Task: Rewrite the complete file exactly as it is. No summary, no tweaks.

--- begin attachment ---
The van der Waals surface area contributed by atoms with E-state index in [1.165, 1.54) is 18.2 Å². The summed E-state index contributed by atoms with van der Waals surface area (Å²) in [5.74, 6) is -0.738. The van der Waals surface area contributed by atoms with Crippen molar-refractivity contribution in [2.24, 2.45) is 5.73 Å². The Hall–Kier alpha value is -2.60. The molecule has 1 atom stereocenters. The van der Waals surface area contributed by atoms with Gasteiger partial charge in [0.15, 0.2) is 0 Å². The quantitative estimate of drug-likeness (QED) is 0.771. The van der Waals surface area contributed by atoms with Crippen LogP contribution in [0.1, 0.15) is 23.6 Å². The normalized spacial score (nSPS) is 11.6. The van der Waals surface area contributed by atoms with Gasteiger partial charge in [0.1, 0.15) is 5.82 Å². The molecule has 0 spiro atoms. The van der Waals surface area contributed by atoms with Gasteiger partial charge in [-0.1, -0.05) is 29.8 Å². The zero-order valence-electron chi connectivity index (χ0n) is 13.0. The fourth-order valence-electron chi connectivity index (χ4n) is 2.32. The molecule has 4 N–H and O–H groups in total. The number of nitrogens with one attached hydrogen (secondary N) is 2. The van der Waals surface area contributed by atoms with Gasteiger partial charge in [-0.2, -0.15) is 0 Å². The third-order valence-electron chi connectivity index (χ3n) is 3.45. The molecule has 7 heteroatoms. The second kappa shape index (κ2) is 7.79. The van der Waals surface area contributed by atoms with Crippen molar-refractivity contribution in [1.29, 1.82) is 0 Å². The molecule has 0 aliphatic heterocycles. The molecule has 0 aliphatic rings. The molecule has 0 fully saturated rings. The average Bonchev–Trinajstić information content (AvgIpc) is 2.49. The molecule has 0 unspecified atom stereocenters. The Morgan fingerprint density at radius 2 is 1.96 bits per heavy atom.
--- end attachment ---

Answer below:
The van der Waals surface area contributed by atoms with E-state index in [1.165, 1.54) is 18.2 Å². The summed E-state index contributed by atoms with van der Waals surface area (Å²) in [5.74, 6) is -0.738. The van der Waals surface area contributed by atoms with Crippen molar-refractivity contribution in [2.24, 2.45) is 5.73 Å². The Hall–Kier alpha value is -2.60. The molecule has 1 atom stereocenters. The van der Waals surface area contributed by atoms with Gasteiger partial charge in [0.15, 0.2) is 0 Å². The quantitative estimate of drug-likeness (QED) is 0.771. The van der Waals surface area contributed by atoms with Crippen LogP contribution in [0.1, 0.15) is 23.6 Å². The normalized spacial score (nSPS) is 11.6. The van der Waals surface area contributed by atoms with Gasteiger partial charge in [0.1, 0.15) is 5.82 Å². The molecule has 0 spiro atoms. The van der Waals surface area contributed by atoms with Gasteiger partial charge in [-0.1, -0.05) is 29.8 Å². The zero-order valence-electron chi connectivity index (χ0n) is 13.0. The fourth-order valence-electron chi connectivity index (χ4n) is 2.32. The molecule has 4 N–H and O–H groups in total. The number of nitrogens with one attached hydrogen (secondary N) is 2. The van der Waals surface area contributed by atoms with Gasteiger partial charge in [-0.2, -0.15) is 0 Å². The third-order valence-electron chi connectivity index (χ3n) is 3.45. The molecule has 7 heteroatoms. The second kappa shape index (κ2) is 7.79. The van der Waals surface area contributed by atoms with Crippen molar-refractivity contribution in [1.29, 1.82) is 0 Å². The molecule has 0 aliphatic heterocycles. The molecule has 0 aliphatic rings. The molecule has 0 fully saturated rings. The average Bonchev–Trinajstić information content (AvgIpc) is 2.49. The molecule has 0 unspecified atom stereocenters. The Morgan fingerprint density at radius 2 is 1.96 bits per heavy atom.